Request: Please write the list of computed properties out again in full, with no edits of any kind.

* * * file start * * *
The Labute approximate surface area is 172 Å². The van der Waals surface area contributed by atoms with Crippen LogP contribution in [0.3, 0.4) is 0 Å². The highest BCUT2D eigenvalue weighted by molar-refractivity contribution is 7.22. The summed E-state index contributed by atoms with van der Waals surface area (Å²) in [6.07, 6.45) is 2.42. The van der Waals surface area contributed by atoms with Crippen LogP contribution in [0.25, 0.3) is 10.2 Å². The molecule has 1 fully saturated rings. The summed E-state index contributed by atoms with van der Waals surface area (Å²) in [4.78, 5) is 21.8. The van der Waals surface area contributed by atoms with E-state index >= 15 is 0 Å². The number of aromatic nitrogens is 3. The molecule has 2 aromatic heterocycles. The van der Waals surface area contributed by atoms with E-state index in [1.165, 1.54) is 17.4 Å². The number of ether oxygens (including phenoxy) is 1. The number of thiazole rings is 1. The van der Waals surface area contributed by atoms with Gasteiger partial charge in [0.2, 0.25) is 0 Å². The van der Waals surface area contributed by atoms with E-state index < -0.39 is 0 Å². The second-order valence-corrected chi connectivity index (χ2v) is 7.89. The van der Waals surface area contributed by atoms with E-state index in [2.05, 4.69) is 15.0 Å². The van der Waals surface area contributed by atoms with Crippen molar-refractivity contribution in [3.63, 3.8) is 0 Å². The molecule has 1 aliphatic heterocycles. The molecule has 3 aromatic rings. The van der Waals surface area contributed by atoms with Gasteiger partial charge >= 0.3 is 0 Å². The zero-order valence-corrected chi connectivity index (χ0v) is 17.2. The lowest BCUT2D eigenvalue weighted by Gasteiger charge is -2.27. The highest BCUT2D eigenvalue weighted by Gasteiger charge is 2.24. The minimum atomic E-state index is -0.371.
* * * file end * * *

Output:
The Labute approximate surface area is 172 Å². The van der Waals surface area contributed by atoms with Crippen LogP contribution in [0.3, 0.4) is 0 Å². The highest BCUT2D eigenvalue weighted by molar-refractivity contribution is 7.22. The summed E-state index contributed by atoms with van der Waals surface area (Å²) in [6.07, 6.45) is 2.42. The van der Waals surface area contributed by atoms with Crippen LogP contribution in [0.25, 0.3) is 10.2 Å². The molecule has 1 fully saturated rings. The summed E-state index contributed by atoms with van der Waals surface area (Å²) in [4.78, 5) is 21.8. The van der Waals surface area contributed by atoms with E-state index >= 15 is 0 Å². The number of aromatic nitrogens is 3. The molecule has 2 aromatic heterocycles. The van der Waals surface area contributed by atoms with E-state index in [1.165, 1.54) is 17.4 Å². The number of ether oxygens (including phenoxy) is 1. The number of thiazole rings is 1. The van der Waals surface area contributed by atoms with Gasteiger partial charge in [0.2, 0.25) is 0 Å². The van der Waals surface area contributed by atoms with E-state index < -0.39 is 0 Å². The second-order valence-corrected chi connectivity index (χ2v) is 7.89. The van der Waals surface area contributed by atoms with E-state index in [2.05, 4.69) is 15.0 Å². The van der Waals surface area contributed by atoms with Crippen molar-refractivity contribution in [3.63, 3.8) is 0 Å². The molecule has 1 aliphatic heterocycles. The molecule has 3 aromatic rings. The van der Waals surface area contributed by atoms with Gasteiger partial charge >= 0.3 is 0 Å². The zero-order valence-corrected chi connectivity index (χ0v) is 17.2. The lowest BCUT2D eigenvalue weighted by Gasteiger charge is -2.27. The highest BCUT2D eigenvalue weighted by Gasteiger charge is 2.24. The minimum atomic E-state index is -0.371.